Activists disappointed as Sudan government votes to ratify women's rights convention with reservations

Activists disappointed as Sudan government votes to ratify women's rights convention with reservations
The Sudanese cabinet voted to ratify the UN's CEDAW convention aimed at stopping violence against women but stopped short of endorsing three of its fundamental articles.
3 min read
30 April, 2021
Women were a driving force in the protests which ousted dictator Omar al-Bashir [Getty]
In a landmark move, the Sudanese cabinet voted this week to ratify a United Nations convention that that promotes equal rights for women and girls.

However, the vote fell short of the hopes of civil rights groups because the cabinet declined to endorse key aspects of the Convention on the Elimination of All Forms of Discrimination Against Women, known by its acronym CEDAW.

The cabinet endorsement of CEDAW - with reservations - followed years of protest over gender-based discrimination and violence in Sudan.

In order for the ratification to go ahead, the cabinet's vote must now be approved by the Transitional Sovereignty Council - the interim military-civilian council which has acted as Sudan's collective head of state since August 2019.

The cabinet stopped short of endorsing three fundamental articles of the CEDAW asserting equality between men and women in matters including marriage, divorce and parenting. 

Ihsan Fagiri, the head of the 'No to Women's Oppression Initiative', told VOA news that ratifying the convention with reservations defeated its purpose. Another women's rights activist, Einas Muzamil, told the American news outlet that she doubted the government was truly willing to enact reforms. 

CEDAW was adopted in 1979 by the UN General Assembly and has been ratified by 189 states.

Read more: 'There is a war on women in Sudan' - Women demand protection against violence and harassment

Hundreds of women demonstrated in Khartoum earlier this month to demand reforms, two years after the mass protests that led to the fall of dictator Omar Bashir. Placards called for the abolition of discriminatory laws that survived decades of Bashir’s authoritarian rule.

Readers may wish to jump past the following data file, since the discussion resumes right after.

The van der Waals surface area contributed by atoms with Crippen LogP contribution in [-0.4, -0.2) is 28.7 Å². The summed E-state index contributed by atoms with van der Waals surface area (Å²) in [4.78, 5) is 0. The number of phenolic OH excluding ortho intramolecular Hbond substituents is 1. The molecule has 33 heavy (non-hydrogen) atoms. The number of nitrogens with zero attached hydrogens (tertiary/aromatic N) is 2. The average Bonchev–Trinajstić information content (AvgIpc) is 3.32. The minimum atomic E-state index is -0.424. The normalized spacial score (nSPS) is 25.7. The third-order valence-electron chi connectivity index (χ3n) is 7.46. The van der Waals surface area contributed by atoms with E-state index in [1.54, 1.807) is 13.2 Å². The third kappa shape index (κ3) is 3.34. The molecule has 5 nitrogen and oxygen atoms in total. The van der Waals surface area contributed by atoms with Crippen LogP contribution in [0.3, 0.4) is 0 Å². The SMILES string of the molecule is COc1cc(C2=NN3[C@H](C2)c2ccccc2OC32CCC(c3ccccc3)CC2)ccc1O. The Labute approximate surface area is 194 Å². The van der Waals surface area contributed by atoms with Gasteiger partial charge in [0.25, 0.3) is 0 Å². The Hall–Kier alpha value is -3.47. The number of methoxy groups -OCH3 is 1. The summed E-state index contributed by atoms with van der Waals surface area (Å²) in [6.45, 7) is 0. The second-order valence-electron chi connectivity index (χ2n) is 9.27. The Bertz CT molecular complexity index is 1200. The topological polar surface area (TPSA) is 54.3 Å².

The protests followed an online campaign where women and girls shared their experiences of domestic violence and sexual harassment, after 13-year-old Samah el-Hadi was killed by her father for wanting to go to a private school.

No arrests were initially made, and the family were allowed to bury her, but a week later following an outcry by thousands of people on social media, the police arrested her father for murder and re-examined her body.

Women were a driving force in the nine-month-long street protests that ousted veteran autocrat Bashir in April 2019, during which they suffered brutal beatings and rape.

Over its 30-year-rule Bashir’s government imposed a strict interpretation of Islamic law, criminalising alcohol and “revealing” clothes. Campaingers say that the lack of laws protecting women and girls exposed them to abuse within their families. 

The transitional government which came to power following 30 years of Bashir's rule has been recognised for outlawing female genital mutilation (FGM), a move saluted by women’s rights campaigners.

Nearly nine out of ten Sudanese women aged between 14 and 49 are believed to have undergone FGM, one of the highest rates in the world.

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